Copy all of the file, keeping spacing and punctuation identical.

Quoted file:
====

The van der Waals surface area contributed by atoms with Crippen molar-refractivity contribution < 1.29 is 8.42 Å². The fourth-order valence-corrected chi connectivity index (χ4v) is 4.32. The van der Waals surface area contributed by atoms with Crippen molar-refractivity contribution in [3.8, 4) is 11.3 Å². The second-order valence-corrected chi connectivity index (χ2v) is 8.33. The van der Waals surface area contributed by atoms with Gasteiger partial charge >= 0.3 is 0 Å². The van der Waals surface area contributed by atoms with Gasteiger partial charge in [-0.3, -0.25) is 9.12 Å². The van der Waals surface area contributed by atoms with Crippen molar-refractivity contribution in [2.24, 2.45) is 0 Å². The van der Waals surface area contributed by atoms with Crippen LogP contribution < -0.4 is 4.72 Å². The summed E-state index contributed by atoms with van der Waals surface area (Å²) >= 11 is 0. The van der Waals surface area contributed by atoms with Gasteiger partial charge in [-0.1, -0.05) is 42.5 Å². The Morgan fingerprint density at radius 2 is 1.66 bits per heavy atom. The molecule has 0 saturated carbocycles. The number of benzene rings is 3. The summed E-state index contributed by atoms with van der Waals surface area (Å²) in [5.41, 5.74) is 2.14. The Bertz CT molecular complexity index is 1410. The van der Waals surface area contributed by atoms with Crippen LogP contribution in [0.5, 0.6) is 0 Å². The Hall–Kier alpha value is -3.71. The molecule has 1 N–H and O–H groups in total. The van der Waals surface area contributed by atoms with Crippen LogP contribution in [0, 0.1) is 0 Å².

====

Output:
The van der Waals surface area contributed by atoms with Crippen molar-refractivity contribution < 1.29 is 8.42 Å². The fourth-order valence-corrected chi connectivity index (χ4v) is 4.32. The van der Waals surface area contributed by atoms with Crippen molar-refractivity contribution in [3.8, 4) is 11.3 Å². The second-order valence-corrected chi connectivity index (χ2v) is 8.33. The van der Waals surface area contributed by atoms with Gasteiger partial charge >= 0.3 is 0 Å². The van der Waals surface area contributed by atoms with Gasteiger partial charge in [-0.3, -0.25) is 9.12 Å². The van der Waals surface area contributed by atoms with Crippen molar-refractivity contribution in [2.24, 2.45) is 0 Å². The van der Waals surface area contributed by atoms with Crippen LogP contribution < -0.4 is 4.72 Å². The summed E-state index contributed by atoms with van der Waals surface area (Å²) >= 11 is 0. The van der Waals surface area contributed by atoms with Gasteiger partial charge in [-0.1, -0.05) is 42.5 Å². The Morgan fingerprint density at radius 2 is 1.66 bits per heavy atom. The molecule has 0 saturated carbocycles. The number of benzene rings is 3. The summed E-state index contributed by atoms with van der Waals surface area (Å²) in [5.41, 5.74) is 2.14. The Bertz CT molecular complexity index is 1410. The van der Waals surface area contributed by atoms with Crippen LogP contribution in [0.5, 0.6) is 0 Å². The Hall–Kier alpha value is -3.71. The molecule has 1 N–H and O–H groups in total. The van der Waals surface area contributed by atoms with Crippen LogP contribution in [0, 0.1) is 0 Å².